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Uncle Goose Nursery Rhyme Blocks

Using Nursery Rhyme Blocks to Develop Critical Thinking and Storytelling Skills

“Oh, mother dear, we sadly fear that we have lost our mittens.”

Wait a minute! What’s happening?
Who said that? What’s the context?

Well, let’s back up a bit.

It was a kitten. A little itty-bitty kitten said that.

This tiny kitten, as well as two other kittens, had lost their mittens. They were crying, and one of the kittens was explaining what happened to their mom.

There’s a lot of drama packed in this short narrative, isn’t there? First, there’s loss and grief. The kittens are crying. And one kitten sums it up by using words like “sadly” and “fear.”

Oh, dear! How do those kittens get emotional relief? What’s the denouement?

This is where the kittens’ mom comes in with the answer.

“Oh dear, don’t fear my kittens,
come in and have some pie.”

And there you have it. In four simple lines, we have all the elements of a story. We have an arc with a beginning, a middle, and an end. We have rising and falling action. We have characters, an inciting incident, and strong emotions. 

Uncle Goose Nursery Rhyme Blocks

You can find this entire story on one Uncle Goose Nursery Rhyme block. The block is like a mini-puzzle for cracking the code of story. One side begins the story. Another side has the middle of the story. And two slides tell the ending.

(There are also two sides with illustrations from the story. The drawings help with context.)

Since four of the six sides have words, children have to read all the way through. Then, they can use their critical thinking and storytelling skills to puzzle out the order of the narrative.

Where does the story of three little kittens begin? Where does it end? What’s in the middle?

In this post, we started en medias res. That means, we started in the middle of the story with:

“Oh, mother dear, we sadly fear that we have lost our mittens.”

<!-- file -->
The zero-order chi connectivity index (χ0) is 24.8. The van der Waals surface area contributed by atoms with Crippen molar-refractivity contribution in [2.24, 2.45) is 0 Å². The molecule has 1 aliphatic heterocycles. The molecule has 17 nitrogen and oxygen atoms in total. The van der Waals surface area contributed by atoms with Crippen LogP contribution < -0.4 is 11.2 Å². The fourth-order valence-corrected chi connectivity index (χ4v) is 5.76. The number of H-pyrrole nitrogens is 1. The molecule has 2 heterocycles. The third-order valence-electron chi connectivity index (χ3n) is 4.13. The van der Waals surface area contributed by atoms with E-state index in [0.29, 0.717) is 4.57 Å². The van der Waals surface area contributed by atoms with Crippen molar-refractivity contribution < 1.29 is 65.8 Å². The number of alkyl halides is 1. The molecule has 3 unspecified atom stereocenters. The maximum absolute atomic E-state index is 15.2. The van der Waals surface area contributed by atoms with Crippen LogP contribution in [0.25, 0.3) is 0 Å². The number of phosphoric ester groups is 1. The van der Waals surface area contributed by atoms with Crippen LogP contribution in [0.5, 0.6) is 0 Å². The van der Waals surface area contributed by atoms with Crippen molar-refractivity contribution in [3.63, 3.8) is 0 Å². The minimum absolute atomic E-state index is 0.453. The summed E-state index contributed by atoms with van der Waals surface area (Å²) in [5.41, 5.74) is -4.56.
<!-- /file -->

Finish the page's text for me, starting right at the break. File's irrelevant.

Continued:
Nursery Rhyme Blocks

Starting in the middle can be a great way to engage curiosity. It inspires readers to want to know what happened before.

A block is not like a book. If a child picks up the block in the middle of the story, they'll need to use critical thinking skills to puzzle out what came before. 

An especially curious and creative child may want to know what the kittens were doing when they lost their mittens. How did they lose them?

Were the kittens fighting crime? Were the mittens stolen by a villain? What kind of mittens are they? Are they magical? Do the mittens have special powers?

A child may even wish to imagine and discuss their version of the mitten-loss backstory. This happens rather a lot! Children can get invested in developing richer details for characters they care about.

Nursery Rhyme blocks can help children discover vital elements of storytelling. They help with both reading and critical thinking skills. And of course, they can engage the imagination!

You can get a set of 28 Uncle Goose Nursery Rhyme Blocks or a set of 9 Uncle Goose Nursery Rhyme Favorites

Now, what do you think the backstory to the three little kittens is? How on earth did they lose their mittens?

Ask a child today! Let them delight you with their answers!